A tire gauge measures air pressure too, so I don't see any reason why it wouldn't work for checking compression.
(Message edited by steve_jelf_parkerfield_ks on November 27, 2014)
No reason your tire gauge wouldn't work fine as a compression tester. The only difference is that most compression testers have a check valve to hold the pressure from the pistons upstroke.
Sometimes the check valve is in the gauge and sometimes in the attached hose.
I should have mentioned that. You can use the modern hose/fittings with check valve and put the old gauge on it.
While we're on compression testing, I believe you're supposed to test first with the cylinders dry, then put in a little oil for a second test. If the compression is much improved on the second test it indicates leaking rings.
Do the compression test with the engine warm, all the spark plugs removed, and the throttle blocked wide open. Steve is correct, test it first, then if one cylinder is a lot lower than the others, try squirting a little oil into the spark plug hole. This will temporarily help the rings of that cylinder seal better. Give the oil a few seconds to spread around the top ring before you test that cylinder again.
If the pressure on the oiled cylinder comes up close to the other cylinders, then the problem in that cylinder is associated with poor ring sealing. If the compression stays low, then the problem is likely due to a burned exhaust valve, or a valve that is bent or adjusted too tight and is not seating properly.
Good luck and let us know how it goes.
Do not let your coils buzz without the sparkplug wires being grounded. Letting your coils buzz without a ground will ruin the coil. The spark will find a ground on its own through the path of least resistance. That path will most often be internally in the coil, most times through the secondary windings, burning through the fine wire in the secondary.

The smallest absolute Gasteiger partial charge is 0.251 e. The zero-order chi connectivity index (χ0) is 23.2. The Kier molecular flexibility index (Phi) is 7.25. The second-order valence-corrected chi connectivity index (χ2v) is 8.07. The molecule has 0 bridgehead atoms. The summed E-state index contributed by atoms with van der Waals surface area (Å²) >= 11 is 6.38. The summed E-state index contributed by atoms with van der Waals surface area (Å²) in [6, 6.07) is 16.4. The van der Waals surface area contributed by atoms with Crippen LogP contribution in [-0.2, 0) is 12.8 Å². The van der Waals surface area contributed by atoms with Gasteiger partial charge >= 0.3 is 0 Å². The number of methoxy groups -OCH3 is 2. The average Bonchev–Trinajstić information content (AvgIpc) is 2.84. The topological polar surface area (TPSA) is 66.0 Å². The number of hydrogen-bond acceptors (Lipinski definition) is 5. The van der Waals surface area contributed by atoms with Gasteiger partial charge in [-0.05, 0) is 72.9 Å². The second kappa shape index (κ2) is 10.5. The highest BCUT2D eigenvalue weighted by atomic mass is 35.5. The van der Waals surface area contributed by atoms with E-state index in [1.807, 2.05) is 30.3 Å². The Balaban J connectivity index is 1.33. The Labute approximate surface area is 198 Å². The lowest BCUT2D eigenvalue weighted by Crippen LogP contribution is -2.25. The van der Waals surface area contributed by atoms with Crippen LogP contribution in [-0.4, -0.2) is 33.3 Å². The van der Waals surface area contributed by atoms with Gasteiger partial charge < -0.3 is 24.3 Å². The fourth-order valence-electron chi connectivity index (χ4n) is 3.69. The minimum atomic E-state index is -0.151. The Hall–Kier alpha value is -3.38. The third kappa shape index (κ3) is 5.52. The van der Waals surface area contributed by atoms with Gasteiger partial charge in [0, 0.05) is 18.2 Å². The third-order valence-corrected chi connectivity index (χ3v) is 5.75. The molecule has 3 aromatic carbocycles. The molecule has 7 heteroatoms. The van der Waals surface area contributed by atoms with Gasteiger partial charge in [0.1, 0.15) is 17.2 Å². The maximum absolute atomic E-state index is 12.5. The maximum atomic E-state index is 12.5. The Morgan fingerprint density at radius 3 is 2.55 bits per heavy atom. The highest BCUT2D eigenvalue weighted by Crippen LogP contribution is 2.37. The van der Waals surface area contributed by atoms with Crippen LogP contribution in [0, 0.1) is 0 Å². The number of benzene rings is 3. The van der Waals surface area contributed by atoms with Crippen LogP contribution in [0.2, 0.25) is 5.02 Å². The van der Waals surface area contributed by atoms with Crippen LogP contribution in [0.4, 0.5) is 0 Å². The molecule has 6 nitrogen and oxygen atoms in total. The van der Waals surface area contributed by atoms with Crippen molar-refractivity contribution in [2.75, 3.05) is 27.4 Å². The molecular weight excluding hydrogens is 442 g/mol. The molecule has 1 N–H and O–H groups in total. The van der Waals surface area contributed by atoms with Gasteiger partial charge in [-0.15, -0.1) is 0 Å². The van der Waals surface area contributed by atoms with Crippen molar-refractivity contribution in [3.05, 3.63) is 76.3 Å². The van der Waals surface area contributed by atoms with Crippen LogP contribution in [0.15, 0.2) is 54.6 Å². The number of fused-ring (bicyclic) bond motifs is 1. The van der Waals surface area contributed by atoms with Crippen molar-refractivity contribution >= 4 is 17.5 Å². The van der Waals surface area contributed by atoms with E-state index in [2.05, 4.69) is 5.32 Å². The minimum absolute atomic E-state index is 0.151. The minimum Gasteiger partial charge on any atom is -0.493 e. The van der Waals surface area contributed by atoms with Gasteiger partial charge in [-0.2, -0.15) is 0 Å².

A quickie test for compression would be to leave the car in high and jack up one wheel. With the switch off turn the engine over with the crank. There should a significant increase in torque as each cylinder comes up on the compression stroke and each cylinder should feel about the same.
Thank you all for taking the time to give me advice! I am first going to fill the tank up and play with the spark and fuel mixture. Anything fuel related is either brand new of I went through it and made sure it worked well. I have a hunch that it is just starving for fuel when it gets to an incline. If that doesn't work then I'll try the other suggestions. Happy Thanksgiving!
If you are still using the buzz coils, get your engine running at a fast idle then gently push down on the bottom point to get one coil to stop sparking. You should notice a decrease in engine speed. Then try another and another. It should slow down when each coil is pressed. If so, all coils are producing spark and it is running on all cylinders. If one or more makes no difference, that cylinder is not firing. This could be caused by bad coil. A way to verify is to switch that coil with another which works. If the coil was bad, the misfire would move to the other position where you placed the coil. If it is still in the position where you first noticed, check your timer , the wire between coil box and timer, the spark plug or the coil box itself. When you rebuilt the engine, did you place the front crankcase bolt which is below the timer with the head up and the nut below? That one bolt should be placed with the head up so that the end of the bolt does not come in contact with the timer. If it does come in contact, you will have a constant buzzing on one coil which would cause a misfire.
You say you rebuilt the engine. How was the taper on the cylinder? Did you use a hone on the cylinders before you installed new rings? If you install new rings in glazed cylinders, they will either not seat or take a very long time to seat. If the rings are not seated you would have low compression. I have found that after an engine rebuild, it takes a few hundred miles to develop maximum power due to tightness of the parts and low compression from new rings. As you drive the car, the performance should increase.